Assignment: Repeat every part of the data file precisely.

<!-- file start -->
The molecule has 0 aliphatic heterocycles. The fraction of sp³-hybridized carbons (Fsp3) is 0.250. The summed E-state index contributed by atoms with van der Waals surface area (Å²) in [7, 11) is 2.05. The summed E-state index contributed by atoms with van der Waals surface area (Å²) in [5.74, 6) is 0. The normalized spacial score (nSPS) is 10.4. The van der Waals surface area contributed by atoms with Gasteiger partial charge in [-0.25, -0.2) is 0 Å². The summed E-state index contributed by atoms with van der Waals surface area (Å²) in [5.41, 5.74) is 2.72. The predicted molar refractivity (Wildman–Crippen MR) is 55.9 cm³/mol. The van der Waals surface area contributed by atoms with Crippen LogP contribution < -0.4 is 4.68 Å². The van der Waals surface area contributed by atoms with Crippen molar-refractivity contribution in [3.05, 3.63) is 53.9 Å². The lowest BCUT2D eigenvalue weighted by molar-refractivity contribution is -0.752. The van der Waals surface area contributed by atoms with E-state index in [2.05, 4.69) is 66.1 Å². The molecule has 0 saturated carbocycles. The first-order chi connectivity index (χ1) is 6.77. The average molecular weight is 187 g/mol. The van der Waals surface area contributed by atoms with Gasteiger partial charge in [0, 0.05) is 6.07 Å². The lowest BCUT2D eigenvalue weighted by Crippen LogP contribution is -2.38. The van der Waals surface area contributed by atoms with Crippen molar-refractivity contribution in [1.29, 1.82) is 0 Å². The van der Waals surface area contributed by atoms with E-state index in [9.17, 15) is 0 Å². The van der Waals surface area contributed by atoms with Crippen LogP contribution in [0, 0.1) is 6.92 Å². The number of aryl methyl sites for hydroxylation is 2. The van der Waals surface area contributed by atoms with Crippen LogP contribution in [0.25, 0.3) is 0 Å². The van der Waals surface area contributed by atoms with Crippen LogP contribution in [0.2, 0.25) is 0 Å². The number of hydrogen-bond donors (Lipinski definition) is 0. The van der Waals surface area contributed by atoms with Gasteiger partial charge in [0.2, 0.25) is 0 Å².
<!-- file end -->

The molecule has 0 aliphatic heterocycles. The fraction of sp³-hybridized carbons (Fsp3) is 0.250. The summed E-state index contributed by atoms with van der Waals surface area (Å²) in [7, 11) is 2.05. The summed E-state index contributed by atoms with van der Waals surface area (Å²) in [5.74, 6) is 0. The normalized spacial score (nSPS) is 10.4. The van der Waals surface area contributed by atoms with Gasteiger partial charge in [-0.25, -0.2) is 0 Å². The summed E-state index contributed by atoms with van der Waals surface area (Å²) in [5.41, 5.74) is 2.72. The predicted molar refractivity (Wildman–Crippen MR) is 55.9 cm³/mol. The van der Waals surface area contributed by atoms with Crippen LogP contribution < -0.4 is 4.68 Å². The van der Waals surface area contributed by atoms with Crippen molar-refractivity contribution in [3.05, 3.63) is 53.9 Å². The lowest BCUT2D eigenvalue weighted by molar-refractivity contribution is -0.752. The van der Waals surface area contributed by atoms with E-state index in [2.05, 4.69) is 66.1 Å². The molecule has 0 saturated carbocycles. The first-order chi connectivity index (χ1) is 6.77. The average molecular weight is 187 g/mol. The van der Waals surface area contributed by atoms with Gasteiger partial charge in [0, 0.05) is 6.07 Å². The lowest BCUT2D eigenvalue weighted by Crippen LogP contribution is -2.38. The van der Waals surface area contributed by atoms with Crippen molar-refractivity contribution in [1.29, 1.82) is 0 Å². The van der Waals surface area contributed by atoms with E-state index in [9.17, 15) is 0 Å². The van der Waals surface area contributed by atoms with Crippen LogP contribution in [0, 0.1) is 6.92 Å². The number of aryl methyl sites for hydroxylation is 2. The van der Waals surface area contributed by atoms with Crippen LogP contribution in [0.25, 0.3) is 0 Å². The van der Waals surface area contributed by atoms with Crippen LogP contribution in [0.2, 0.25) is 0 Å². The number of hydrogen-bond donors (Lipinski definition) is 0. The van der Waals surface area contributed by atoms with Gasteiger partial charge in [0.2, 0.25) is 0 Å².